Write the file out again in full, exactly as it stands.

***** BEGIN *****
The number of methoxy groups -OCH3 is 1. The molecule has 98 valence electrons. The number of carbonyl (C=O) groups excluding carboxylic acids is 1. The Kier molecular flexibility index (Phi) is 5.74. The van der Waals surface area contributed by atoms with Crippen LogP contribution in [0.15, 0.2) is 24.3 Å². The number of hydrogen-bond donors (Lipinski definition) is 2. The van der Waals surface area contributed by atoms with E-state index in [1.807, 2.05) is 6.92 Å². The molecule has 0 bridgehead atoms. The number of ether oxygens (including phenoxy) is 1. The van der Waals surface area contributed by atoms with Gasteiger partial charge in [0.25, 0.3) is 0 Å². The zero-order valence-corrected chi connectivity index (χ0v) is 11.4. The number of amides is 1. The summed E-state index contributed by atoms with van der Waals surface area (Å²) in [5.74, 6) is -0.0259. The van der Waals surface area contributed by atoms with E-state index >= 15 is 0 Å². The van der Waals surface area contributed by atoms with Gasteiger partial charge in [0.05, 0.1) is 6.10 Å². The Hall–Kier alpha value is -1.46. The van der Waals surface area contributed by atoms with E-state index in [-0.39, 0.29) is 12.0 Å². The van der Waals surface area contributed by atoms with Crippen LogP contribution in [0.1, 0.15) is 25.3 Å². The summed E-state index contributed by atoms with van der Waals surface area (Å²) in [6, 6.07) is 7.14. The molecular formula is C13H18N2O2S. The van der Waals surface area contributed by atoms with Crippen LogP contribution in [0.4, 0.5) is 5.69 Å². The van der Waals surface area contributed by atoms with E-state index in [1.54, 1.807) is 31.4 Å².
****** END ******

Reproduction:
The number of methoxy groups -OCH3 is 1. The molecule has 98 valence electrons. The number of carbonyl (C=O) groups excluding carboxylic acids is 1. The Kier molecular flexibility index (Phi) is 5.74. The van der Waals surface area contributed by atoms with Crippen LogP contribution in [0.15, 0.2) is 24.3 Å². The number of hydrogen-bond donors (Lipinski definition) is 2. The van der Waals surface area contributed by atoms with E-state index in [1.807, 2.05) is 6.92 Å². The molecule has 0 bridgehead atoms. The number of ether oxygens (including phenoxy) is 1. The van der Waals surface area contributed by atoms with Gasteiger partial charge in [0.25, 0.3) is 0 Å². The zero-order valence-corrected chi connectivity index (χ0v) is 11.4. The number of amides is 1. The summed E-state index contributed by atoms with van der Waals surface area (Å²) in [5.74, 6) is -0.0259. The van der Waals surface area contributed by atoms with E-state index >= 15 is 0 Å². The van der Waals surface area contributed by atoms with Gasteiger partial charge in [0.05, 0.1) is 6.10 Å². The Hall–Kier alpha value is -1.46. The van der Waals surface area contributed by atoms with E-state index in [-0.39, 0.29) is 12.0 Å². The van der Waals surface area contributed by atoms with Crippen LogP contribution in [0.1, 0.15) is 25.3 Å². The summed E-state index contributed by atoms with van der Waals surface area (Å²) in [6, 6.07) is 7.14. The molecular formula is C13H18N2O2S. The van der Waals surface area contributed by atoms with Crippen LogP contribution in [0.4, 0.5) is 5.69 Å². The van der Waals surface area contributed by atoms with E-state index in [1.54, 1.807) is 31.4 Å².